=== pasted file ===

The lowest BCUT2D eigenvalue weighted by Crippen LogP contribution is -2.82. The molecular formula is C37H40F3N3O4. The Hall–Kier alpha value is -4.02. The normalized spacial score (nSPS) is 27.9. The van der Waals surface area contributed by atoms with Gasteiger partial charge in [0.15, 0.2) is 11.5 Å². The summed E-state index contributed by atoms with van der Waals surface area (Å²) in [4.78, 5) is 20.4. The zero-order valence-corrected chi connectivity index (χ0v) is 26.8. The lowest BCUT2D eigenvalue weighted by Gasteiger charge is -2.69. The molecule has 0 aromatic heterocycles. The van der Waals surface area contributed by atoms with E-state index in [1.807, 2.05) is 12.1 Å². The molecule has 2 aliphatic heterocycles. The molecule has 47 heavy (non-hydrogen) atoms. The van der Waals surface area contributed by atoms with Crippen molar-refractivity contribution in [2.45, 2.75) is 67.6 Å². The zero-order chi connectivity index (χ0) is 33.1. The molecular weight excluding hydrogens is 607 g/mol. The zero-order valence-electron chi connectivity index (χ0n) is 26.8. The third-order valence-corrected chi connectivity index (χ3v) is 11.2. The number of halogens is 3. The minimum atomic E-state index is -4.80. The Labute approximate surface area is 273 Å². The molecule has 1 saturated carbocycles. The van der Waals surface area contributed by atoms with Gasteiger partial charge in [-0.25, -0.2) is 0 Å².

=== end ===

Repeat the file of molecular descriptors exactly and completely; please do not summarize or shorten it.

The lowest BCUT2D eigenvalue weighted by Crippen LogP contribution is -2.82. The molecular formula is C37H40F3N3O4. The Hall–Kier alpha value is -4.02. The normalized spacial score (nSPS) is 27.9. The van der Waals surface area contributed by atoms with Gasteiger partial charge in [0.15, 0.2) is 11.5 Å². The summed E-state index contributed by atoms with van der Waals surface area (Å²) in [4.78, 5) is 20.4. The zero-order valence-corrected chi connectivity index (χ0v) is 26.8. The lowest BCUT2D eigenvalue weighted by Gasteiger charge is -2.69. The molecule has 0 aromatic heterocycles. The van der Waals surface area contributed by atoms with E-state index in [1.807, 2.05) is 12.1 Å². The molecule has 2 aliphatic heterocycles. The molecule has 47 heavy (non-hydrogen) atoms. The van der Waals surface area contributed by atoms with Crippen molar-refractivity contribution in [2.45, 2.75) is 67.6 Å². The zero-order chi connectivity index (χ0) is 33.1. The molecular weight excluding hydrogens is 607 g/mol. The zero-order valence-electron chi connectivity index (χ0n) is 26.8. The third-order valence-corrected chi connectivity index (χ3v) is 11.2. The number of halogens is 3. The minimum atomic E-state index is -4.80. The Labute approximate surface area is 273 Å². The molecule has 1 saturated carbocycles. The van der Waals surface area contributed by atoms with Gasteiger partial charge in [-0.25, -0.2) is 0 Å².